World Autism Day 2019

The Star (St. Lucia) - - LOCAL - As re­duced in­ter­est in oth­ers and lim­ited eye con­tact re­sis­tance to change sup­port ser­vices such as po­ten­tial dis­rup­tions to learn­ing for the rest of the stu­dent body. Con­trol (CDC) ad­mit­ting that re­ported sur­vey fig­ures are

April 2 is rec­og­nized in­ter­na­tion­ally as World Autism Day. The Min­istry of Ed­u­ca­tion, In­no­va­tion, Gen­der re­la­tions and Sus­tain­able De­vel­op­ment is pleased to join the in­ter­na­tional com­mu­nity in rec­og­niz­ing this day to raise aware­ness of peo­ple af­fected by this dis­or­der.

Per­sons with autism, or autism spec­trum dis­or­der (ASD) ex­pe­ri­ence chal­lenges in three (3) main ar­eas:

• Im­paired so­cial skills, such

• Repet­i­tive be­hav­iours, such as hand flap­ping, rock­ing and

Disor­dered com­mu­ni­ca­tion,

such as de­layed speech and lan­guage for imag­i­na­tive play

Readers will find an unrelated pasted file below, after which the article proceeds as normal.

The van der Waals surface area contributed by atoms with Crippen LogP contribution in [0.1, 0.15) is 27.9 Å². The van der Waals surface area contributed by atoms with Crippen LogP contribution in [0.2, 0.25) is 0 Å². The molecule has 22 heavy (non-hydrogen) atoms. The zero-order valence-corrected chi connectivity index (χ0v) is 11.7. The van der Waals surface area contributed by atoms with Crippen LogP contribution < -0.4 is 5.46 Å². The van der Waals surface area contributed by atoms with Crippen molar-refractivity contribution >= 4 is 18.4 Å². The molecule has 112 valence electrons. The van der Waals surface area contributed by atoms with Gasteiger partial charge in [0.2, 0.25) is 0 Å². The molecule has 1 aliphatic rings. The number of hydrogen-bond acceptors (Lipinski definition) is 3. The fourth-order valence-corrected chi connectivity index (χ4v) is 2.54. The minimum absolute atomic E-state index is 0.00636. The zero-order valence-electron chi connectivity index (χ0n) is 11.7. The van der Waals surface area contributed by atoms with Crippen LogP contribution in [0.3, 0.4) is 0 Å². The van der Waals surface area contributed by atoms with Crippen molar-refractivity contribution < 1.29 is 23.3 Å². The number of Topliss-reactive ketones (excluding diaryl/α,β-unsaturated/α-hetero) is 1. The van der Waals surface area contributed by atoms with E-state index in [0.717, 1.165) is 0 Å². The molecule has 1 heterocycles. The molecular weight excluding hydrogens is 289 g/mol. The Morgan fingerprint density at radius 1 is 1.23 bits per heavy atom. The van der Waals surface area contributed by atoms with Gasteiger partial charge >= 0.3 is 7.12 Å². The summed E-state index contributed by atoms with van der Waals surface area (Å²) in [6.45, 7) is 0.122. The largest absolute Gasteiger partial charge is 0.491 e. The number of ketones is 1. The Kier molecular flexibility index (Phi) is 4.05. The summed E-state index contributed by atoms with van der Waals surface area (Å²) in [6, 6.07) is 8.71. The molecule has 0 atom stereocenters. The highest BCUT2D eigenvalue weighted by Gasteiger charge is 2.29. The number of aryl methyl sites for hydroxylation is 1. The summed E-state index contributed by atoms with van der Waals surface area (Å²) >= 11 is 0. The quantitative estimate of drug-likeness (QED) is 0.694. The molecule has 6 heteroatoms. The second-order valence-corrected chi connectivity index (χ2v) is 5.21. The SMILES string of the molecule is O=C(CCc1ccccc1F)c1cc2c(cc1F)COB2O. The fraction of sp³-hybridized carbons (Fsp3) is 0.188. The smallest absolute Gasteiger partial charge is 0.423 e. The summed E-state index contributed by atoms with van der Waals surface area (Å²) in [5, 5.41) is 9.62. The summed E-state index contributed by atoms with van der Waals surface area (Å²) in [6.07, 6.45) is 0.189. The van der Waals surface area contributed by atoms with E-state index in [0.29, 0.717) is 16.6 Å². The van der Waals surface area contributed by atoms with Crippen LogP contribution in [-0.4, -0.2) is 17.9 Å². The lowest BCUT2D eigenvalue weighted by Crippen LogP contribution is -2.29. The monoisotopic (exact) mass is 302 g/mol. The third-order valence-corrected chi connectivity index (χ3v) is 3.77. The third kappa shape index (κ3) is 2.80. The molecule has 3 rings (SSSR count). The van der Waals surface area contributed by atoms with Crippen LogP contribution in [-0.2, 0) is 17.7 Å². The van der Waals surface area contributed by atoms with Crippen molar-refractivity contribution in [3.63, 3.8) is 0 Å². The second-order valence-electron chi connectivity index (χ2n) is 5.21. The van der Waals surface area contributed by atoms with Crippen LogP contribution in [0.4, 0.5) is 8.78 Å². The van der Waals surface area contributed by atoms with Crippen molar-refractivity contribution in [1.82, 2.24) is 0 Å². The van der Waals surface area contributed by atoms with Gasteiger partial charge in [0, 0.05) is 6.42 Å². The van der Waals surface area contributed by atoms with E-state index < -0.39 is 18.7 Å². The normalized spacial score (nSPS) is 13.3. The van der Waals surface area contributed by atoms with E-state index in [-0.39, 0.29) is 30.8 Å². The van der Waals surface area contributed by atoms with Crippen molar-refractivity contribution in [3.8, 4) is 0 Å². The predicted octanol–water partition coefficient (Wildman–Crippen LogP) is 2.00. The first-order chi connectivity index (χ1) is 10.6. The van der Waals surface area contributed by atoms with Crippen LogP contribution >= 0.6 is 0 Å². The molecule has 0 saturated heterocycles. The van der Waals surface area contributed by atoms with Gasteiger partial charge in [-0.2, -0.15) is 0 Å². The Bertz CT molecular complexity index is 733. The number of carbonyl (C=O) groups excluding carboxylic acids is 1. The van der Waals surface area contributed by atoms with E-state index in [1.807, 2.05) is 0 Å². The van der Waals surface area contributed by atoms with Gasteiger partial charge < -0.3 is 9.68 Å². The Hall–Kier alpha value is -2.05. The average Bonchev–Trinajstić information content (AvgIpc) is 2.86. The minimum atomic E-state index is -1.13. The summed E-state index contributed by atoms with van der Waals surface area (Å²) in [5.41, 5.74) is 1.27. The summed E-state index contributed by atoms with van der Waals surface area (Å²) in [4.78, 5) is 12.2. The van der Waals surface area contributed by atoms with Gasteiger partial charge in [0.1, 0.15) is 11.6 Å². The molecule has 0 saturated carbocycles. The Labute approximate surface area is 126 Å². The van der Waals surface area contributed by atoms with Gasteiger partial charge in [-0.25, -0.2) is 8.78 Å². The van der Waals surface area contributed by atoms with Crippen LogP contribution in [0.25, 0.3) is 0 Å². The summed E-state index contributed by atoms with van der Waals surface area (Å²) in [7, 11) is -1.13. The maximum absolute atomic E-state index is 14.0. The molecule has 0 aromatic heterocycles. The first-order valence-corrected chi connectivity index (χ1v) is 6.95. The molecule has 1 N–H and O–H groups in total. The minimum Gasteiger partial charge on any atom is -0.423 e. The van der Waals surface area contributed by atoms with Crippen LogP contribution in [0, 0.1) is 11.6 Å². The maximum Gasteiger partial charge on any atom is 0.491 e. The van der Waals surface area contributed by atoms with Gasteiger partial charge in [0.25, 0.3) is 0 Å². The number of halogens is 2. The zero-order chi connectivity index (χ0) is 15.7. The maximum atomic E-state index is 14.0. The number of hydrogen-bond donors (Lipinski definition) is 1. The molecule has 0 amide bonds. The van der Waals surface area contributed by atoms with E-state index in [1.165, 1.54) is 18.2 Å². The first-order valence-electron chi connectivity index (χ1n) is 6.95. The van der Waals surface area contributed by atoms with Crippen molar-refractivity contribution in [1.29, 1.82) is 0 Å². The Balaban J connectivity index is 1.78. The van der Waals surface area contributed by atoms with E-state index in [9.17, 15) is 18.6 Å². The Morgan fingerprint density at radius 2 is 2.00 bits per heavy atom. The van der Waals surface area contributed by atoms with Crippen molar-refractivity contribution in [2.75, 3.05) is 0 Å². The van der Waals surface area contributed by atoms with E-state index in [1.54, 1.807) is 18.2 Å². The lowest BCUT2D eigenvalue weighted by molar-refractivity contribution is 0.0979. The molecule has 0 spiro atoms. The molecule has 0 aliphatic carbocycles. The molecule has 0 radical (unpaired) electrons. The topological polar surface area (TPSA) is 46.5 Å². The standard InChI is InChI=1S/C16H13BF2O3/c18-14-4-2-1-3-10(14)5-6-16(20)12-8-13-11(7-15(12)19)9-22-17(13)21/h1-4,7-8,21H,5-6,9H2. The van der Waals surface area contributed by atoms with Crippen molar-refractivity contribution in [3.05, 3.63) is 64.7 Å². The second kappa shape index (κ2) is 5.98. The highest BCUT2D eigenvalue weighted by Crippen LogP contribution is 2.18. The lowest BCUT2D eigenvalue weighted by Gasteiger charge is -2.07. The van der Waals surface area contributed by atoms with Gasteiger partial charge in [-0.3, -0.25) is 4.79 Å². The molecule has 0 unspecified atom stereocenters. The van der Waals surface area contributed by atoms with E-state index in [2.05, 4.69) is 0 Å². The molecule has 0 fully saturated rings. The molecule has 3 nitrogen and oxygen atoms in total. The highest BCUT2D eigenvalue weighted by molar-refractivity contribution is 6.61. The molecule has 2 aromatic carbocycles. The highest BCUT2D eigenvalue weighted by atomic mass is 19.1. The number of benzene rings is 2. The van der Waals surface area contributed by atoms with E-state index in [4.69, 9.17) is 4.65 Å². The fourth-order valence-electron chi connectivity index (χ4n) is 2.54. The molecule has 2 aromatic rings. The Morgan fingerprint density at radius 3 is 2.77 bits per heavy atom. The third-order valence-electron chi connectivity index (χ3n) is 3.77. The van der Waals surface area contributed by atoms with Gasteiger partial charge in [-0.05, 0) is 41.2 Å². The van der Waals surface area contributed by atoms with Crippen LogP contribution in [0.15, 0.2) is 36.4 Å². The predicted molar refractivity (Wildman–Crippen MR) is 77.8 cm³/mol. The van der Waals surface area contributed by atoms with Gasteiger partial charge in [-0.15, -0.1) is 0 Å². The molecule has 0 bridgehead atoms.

Be­cause autism is a spec­trum dis­or­der, each per­son with autism has a unique pro­file of strengths and needs and autism has var­ied lev­els of sever­ity. Autism is also of­ten ac­com­pa­nied by an ar­ray of other com­pli­ca­tions such as sen­si­tiv­ity to sen­sory stim­u­la­tion, di­ges­tive ir­reg­u­lar­i­ties and med­i­cal is­sues. It must also be noted that some in­di­vid­u­als have co-oc­cur­ring di­ag­noses i.e. af­fected by mul­ti­ple dis­or­ders, in­clud­ing autism.

The min­istry is aware that a num­ber of learn­ers in the ed­u­ca­tion sys­tem are on the autism spec­trum, and it plays an in­creas­ing role in sup­port­ing the ed­u­ca­tional needs of these non-typ­i­cal learn­ers. The Spe­cial Ed­u­ca­tion Unit of the min­istry col­lab­o­rates with var­i­ous gov­ern­men­tal and non-gov­ern­men­tal agen­cies, such as the Com­mu­nity Child Health Ser­vice and the Child De­vel­op­ment and Guid­ance Cen­tre, to as­sess and iden­tify cases of autism.